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How much magnesium should I take?

Magnesium—A National Deficiency

Magnesium deficiency is a widespread phenomenon of modern times in Canada. Many Canadians simply don’t get enough of this vital mineral through their diet, which can lead to many health issues. Some experts even claim that magnesium deficiency is one of the largest health problems in our world today. Millions of Canadians suffer daily from magnesium deficiency, most of the time unknowingly. According to Health Canada, one in three Canadian adults do not meet the estimated average requirement (EAR) for magnesium intake.

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1 in 3 Canadians are lacking Strawberries

Are You at Risk for Magnesium Deficiency?

Depending upon age, gender, lifestyle, and circumstances, the body can have an expanded need for magnesium. Magnesium deficiency can be caused by a variety of factors including, but not limited to:

  • Age: The body’s ability to absorb and store magnesium decreases with age.
  • Strains on Agriculture: Increased demands on our food chain has left our soil magnesium-deficient, resulting in lower concentrations of magnesium in foods known to be abundant in this mineral. Even organic produce does not guarantee sufficient magnesium content.
  • Changing Diets: Greater consumption of processed foods as well as excessive caffeine and alcohol negatively affect magnesium standing in two ways. Processed foods are inherently low in magnesium; they are also high in sodium, which depletes magnesium.
  • Life Circumstances: Strenuous training programs, intense exercise, pregnancy, and lactation are factors that have contributed to magnesium deficiencies.
  • Intestinal Health Issues: Magnesium is absorbed throughout the intestines, with the part of the small intestine (jejunum) connecting to the colon being the major site of intake. People with short-bowel syndrome and those having undergone intestinal surgery are at risk of deficiency because their absorption abilities have been reduced.
  • Medications: Prescription drug–induced magnesium deficiency is common; diuretics, proton-pump inhibitors, and chemotherapy-related drugs can be culprits.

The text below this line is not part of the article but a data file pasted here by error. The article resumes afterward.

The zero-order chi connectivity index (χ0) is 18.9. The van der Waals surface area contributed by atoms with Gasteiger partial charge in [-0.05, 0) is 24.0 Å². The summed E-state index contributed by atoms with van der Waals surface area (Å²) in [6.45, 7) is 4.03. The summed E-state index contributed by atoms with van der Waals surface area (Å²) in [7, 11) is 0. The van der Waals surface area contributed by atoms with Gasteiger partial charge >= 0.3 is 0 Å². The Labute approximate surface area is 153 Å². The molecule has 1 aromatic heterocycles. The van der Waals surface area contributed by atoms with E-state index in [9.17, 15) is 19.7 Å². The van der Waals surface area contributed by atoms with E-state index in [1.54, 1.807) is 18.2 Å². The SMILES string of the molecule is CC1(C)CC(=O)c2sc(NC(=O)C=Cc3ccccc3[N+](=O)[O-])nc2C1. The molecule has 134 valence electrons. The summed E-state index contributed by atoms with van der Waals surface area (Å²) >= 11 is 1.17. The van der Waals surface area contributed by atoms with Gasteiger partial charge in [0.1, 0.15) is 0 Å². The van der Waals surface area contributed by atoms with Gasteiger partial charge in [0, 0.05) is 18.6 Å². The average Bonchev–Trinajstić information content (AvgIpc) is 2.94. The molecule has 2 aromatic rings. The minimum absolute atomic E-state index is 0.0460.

Signs and Symptoms of a Deficiency

Considering its significant role in overall health, it’s not surprising that a lack of magnesium can be a contributor to many health concerns. Magnesium is a factor in the normal functioning of the muscles and nervous system in our body and is responsible for locking down calcium for skeletal development and the maintenance of strong bones, critical for healthy aging. In addition, it works synergistically with vitamin D to protect cells from oxidative stress and support immune function.

Overall, the “mighty mineral” serves as the spark for over 300 enzymatic reactions in the body, so a deficiency can manifest itself in many ways affecting different body functions:

Muscular Fatigue, muscle weakness and pain, numbness, spasms (eyelids), cramps, tetany, tingling, fibromyalgia, nystagmus
Neurological Stress, irritability, depression, anxiety, migraines, headaches, dizziness, insomnia, jaw pain
Cardiovascular Hypertension, primary hypertension, coronary heart disease, stroke, abnormal vascular tone, congestive cardiac failure, ischaemic heart disease, arrhythmia, myocardial infarction, preeclampsia
Endocrine Metabolic syndrome, type II diabetes mellitus, impaired glucose tolerance, thyroid and parathyroid diseases
Bone Osteoporosis, fractures